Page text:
You could also create a board for lesson plans, with cards for each class with checklists of things to cover in that lesson, tasks to do with your students, and even add notes as they come to you before, during or after the class is over. The benefit of Trello over saving all of this information on your computer is that it is accessible anywhere and you can share it with your teaching assistants or substitute teachers when you take a well deserved break.
Another online tool that’s mainly for ‘behind the scenes’ is Smallpdf, which is a document management tool. It’s important for teachers to have a convenient way to share and store their documents, whether it’s report cards or homework, which Smallpdf makes possible thanks to their 20 available tools.
For example, you could share homework or tests with your students as fillable PDFs, and secure them with a password so that you can be sure none of the students are leaking the questions or answers to the rest of the class. Or you could seamlessly share a large document with them over email by first compressing the file.
Their eSign tool is particularly useful for sending forms that require signatures between teachers and parents, such as student enrollment applications, or consent forms which are traditionally physically passed from teacher to student to parent. It’s really important to keep a connection with your students’ parents or caregivers, and even more so during distance learning when there are less opportunities for passing conversations at the end of the day or during parent-teacher evenings.
Zoom has been such a staple in everyday life that it almost didn’t even make it to this list, but a list of the best tools for online teaching felt incomplete without it. Throughout the pandemic, Zoom has been helping families and friends stay connected, ensuring students and teachers maintain an as-normal-as-possible educational environment, and making everyone enthralled by (and then exhausted of) online quiz nights.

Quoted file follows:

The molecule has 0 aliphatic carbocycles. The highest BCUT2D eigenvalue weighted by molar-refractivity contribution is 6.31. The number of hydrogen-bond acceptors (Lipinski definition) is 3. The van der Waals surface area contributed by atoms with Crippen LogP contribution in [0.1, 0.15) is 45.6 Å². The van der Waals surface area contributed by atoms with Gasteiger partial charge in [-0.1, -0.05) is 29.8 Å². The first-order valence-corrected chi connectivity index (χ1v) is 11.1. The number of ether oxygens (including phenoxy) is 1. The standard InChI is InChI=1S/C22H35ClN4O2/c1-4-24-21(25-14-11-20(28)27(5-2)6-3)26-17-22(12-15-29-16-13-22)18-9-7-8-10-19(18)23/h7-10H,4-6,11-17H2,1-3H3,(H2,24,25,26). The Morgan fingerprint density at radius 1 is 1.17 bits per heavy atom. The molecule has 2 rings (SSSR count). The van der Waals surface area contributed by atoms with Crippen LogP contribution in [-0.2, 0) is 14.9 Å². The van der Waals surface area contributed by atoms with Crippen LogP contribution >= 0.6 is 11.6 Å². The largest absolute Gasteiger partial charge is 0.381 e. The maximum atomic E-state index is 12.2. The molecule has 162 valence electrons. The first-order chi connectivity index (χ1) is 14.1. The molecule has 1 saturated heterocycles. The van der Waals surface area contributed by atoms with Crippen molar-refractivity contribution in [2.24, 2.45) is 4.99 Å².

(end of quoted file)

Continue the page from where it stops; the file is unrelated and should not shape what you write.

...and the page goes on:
Zoom is particularly beneficial for distance learning because of all of its features. For larger classes, perhaps older students, even the free version of the software allows for 100 participants in each call, with almost half being visible at once, which means you can keep the visual connection that you would have in a physical classroom. This sense of normality is also achieved through the annotation tool, which means teachers can interact directly with their students’ shared screen, as though they were physically together. The raised hand and breakout room options also make it fantastic for teaching, allowing students to have discussions amongst themselves and ensuring the lesson doesn’t become a lecture.
According to an article published on Springer, the classroom should act as more than just an educational environment, but also a space where people can connect and be social. Using video conferencing software, whether Zoom, Skype, or Google Meet can have a huge impact on ensuring that students (and teachers) don’t feel isolated in what should be an extremely engaging environment.
There are a bunch of incredible online tools for teachers out there, and these are just a few. Some of them may be useful to you, some may not – it all depends entirely on what you and your students could benefit from. If you haven’t already, make sure you check them all out. Not only are they useful for teaching remotely, but lots of them can also be utilized within the physical classroom, to encourage student engagement and combine learning with fun. As well as helping you to plan ahead, stay organised, and make the tedious administrative tasks quicker and easier so that you can focus on the things that matter most.